Source: http://www.tengerism.org/native_americans.html

    Personally, I prefer the more academic terms myself. Polytheist, pantheist, panetheist (yes, there are tribes around the world which have or used to have this later belief). If there is need for me to refer to the specific beliefs of a certain group, then I can always look it up and call them by their chosen name. I.e.: Tengerist Shaman, Umbanda Pai, etc.

  7. #47
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    Re: The term "shamanism"... borrowed or appropriated?

    Quote Originally Posted by Medusa View Post
    So. We all agree on the word!
    Great.



    oh edIt to add:
    The issue that we all have different experences with hearing that word. Some hear it through their academic studies, some through their personal spiritual studies etc. And some (most) probably learn of the word through media.
    So who is in charge of teaching the 'proper' use of that word....and if so, what gives you that authority?

    That's what we really need to get to. We all agree, we all have different understandings of it. Now what?
    The problem is the controversy over modern usage of the word. Because the culture from which it was borrowed still exists. So we are all practicing potentially harmful cultural appropriation by using it, in the same way that it's considered harmful cultural appropriation to use certain Native American terms outside of their proper context.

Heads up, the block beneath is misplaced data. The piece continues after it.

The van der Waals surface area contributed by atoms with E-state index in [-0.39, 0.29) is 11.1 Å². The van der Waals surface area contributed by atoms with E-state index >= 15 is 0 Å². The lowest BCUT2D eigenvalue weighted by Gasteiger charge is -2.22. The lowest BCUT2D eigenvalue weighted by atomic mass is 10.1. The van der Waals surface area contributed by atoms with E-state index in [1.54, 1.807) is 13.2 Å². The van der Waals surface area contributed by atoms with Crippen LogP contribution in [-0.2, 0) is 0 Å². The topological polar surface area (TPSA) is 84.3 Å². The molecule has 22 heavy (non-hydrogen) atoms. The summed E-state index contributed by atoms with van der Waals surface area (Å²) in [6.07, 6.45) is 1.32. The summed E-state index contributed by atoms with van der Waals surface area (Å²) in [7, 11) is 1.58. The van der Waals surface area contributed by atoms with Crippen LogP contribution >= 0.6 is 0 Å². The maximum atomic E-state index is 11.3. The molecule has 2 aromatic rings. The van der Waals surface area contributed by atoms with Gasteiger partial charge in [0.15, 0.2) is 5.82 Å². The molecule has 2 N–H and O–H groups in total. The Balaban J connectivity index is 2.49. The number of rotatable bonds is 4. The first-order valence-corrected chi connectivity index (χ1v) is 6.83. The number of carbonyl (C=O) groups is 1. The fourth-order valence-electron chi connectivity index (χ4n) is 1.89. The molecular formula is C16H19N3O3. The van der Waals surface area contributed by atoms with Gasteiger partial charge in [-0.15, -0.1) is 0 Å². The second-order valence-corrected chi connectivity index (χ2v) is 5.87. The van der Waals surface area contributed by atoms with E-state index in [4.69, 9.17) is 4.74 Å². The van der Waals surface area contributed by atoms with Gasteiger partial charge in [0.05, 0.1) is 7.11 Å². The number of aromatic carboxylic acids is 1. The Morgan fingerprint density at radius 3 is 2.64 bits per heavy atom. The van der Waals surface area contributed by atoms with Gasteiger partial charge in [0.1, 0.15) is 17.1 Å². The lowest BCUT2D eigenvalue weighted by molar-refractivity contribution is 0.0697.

Unfortunately for this particular term it's too late, we'll never get it out of modern usage now. But it's a big debate in the academic world.

    The thing is that the only ones who don't have an alternative term for themselves are core-shamanists and plastic shamans. Everyone else is a seidhkona, a naoide, vegetalista, medicine man, hedgerider, spirit worker, mudang, baksu, yascomo, kadji, sangoma... the list goes on and on and on.

    The other thing is that the modern neopagan conception of what a shaman is, is... wonky. Which is why we get into discussions like this one. The different experiences, as you mentioned, pull together people who are sensitive to the cultural issues of the term, people who are shamanists, people who aren't shamanist, people who don't know about the cultural issues and people who just don't care about them. At the beginning everyone thinks they are talking about the same thing, but it's a lot more complicated than that.

  8. #48
    Nihilistic Goddess Medusa's Avatar
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    Re: The term "shamanism"... borrowed or appropriated?

    Yeah, I realize now my idea of shaman is incorrect. But then again so is most of the population if pressed. When do you just go along and use the common vernacular? I mean it took people forever to give up Eskimo (sort of). I mean ask random people what an Inuit is. But everyone knows what an eskimo is.
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    The Gaze of the Abyss B. de Corbin's Avatar
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    Re: The term "shamanism"... borrowed or appropriated?

    Quote Originally Posted by Rae'ya View Post